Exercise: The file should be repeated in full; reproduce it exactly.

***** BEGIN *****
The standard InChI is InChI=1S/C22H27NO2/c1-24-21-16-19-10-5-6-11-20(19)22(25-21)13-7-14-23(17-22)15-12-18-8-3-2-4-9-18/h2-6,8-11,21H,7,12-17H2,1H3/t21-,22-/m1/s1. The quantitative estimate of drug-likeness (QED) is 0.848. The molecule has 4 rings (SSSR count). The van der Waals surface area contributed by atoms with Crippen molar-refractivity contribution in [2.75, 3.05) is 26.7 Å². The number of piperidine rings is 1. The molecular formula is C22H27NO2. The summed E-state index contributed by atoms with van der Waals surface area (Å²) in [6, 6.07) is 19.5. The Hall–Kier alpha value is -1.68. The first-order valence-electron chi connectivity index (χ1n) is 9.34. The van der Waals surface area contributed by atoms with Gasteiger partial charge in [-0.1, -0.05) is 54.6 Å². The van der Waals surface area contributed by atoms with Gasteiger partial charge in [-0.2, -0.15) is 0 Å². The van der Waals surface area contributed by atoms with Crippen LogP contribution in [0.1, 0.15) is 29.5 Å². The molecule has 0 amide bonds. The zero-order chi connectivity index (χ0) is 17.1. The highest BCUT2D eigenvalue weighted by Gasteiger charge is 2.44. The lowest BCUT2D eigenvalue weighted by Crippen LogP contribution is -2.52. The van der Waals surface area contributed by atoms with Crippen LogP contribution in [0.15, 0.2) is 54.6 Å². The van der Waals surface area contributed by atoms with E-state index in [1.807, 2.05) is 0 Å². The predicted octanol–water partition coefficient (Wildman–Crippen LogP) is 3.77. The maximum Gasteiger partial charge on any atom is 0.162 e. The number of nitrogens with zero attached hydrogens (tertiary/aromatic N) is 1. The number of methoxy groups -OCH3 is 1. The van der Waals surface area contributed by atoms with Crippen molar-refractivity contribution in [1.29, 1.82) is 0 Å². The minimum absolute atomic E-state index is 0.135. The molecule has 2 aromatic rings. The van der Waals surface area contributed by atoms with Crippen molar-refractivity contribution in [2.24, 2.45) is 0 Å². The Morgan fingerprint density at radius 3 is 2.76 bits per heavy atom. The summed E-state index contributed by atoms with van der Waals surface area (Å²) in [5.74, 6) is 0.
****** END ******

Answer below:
The standard InChI is InChI=1S/C22H27NO2/c1-24-21-16-19-10-5-6-11-20(19)22(25-21)13-7-14-23(17-22)15-12-18-8-3-2-4-9-18/h2-6,8-11,21H,7,12-17H2,1H3/t21-,22-/m1/s1. The quantitative estimate of drug-likeness (QED) is 0.848. The molecule has 4 rings (SSSR count). The van der Waals surface area contributed by atoms with Crippen molar-refractivity contribution in [2.75, 3.05) is 26.7 Å². The number of piperidine rings is 1. The molecular formula is C22H27NO2. The summed E-state index contributed by atoms with van der Waals surface area (Å²) in [6, 6.07) is 19.5. The Hall–Kier alpha value is -1.68. The first-order valence-electron chi connectivity index (χ1n) is 9.34. The van der Waals surface area contributed by atoms with Gasteiger partial charge in [-0.1, -0.05) is 54.6 Å². The van der Waals surface area contributed by atoms with Gasteiger partial charge in [-0.2, -0.15) is 0 Å². The van der Waals surface area contributed by atoms with Crippen LogP contribution in [0.1, 0.15) is 29.5 Å². The molecule has 0 amide bonds. The zero-order chi connectivity index (χ0) is 17.1. The highest BCUT2D eigenvalue weighted by Gasteiger charge is 2.44. The lowest BCUT2D eigenvalue weighted by Crippen LogP contribution is -2.52. The van der Waals surface area contributed by atoms with Crippen LogP contribution in [0.15, 0.2) is 54.6 Å². The van der Waals surface area contributed by atoms with E-state index in [1.807, 2.05) is 0 Å². The predicted octanol–water partition coefficient (Wildman–Crippen LogP) is 3.77. The maximum Gasteiger partial charge on any atom is 0.162 e. The number of nitrogens with zero attached hydrogens (tertiary/aromatic N) is 1. The number of methoxy groups -OCH3 is 1. The van der Waals surface area contributed by atoms with Crippen molar-refractivity contribution in [1.29, 1.82) is 0 Å². The minimum absolute atomic E-state index is 0.135. The molecule has 2 aromatic rings. The van der Waals surface area contributed by atoms with Crippen molar-refractivity contribution in [2.24, 2.45) is 0 Å². The Morgan fingerprint density at radius 3 is 2.76 bits per heavy atom. The summed E-state index contributed by atoms with van der Waals surface area (Å²) in [5.74, 6) is 0.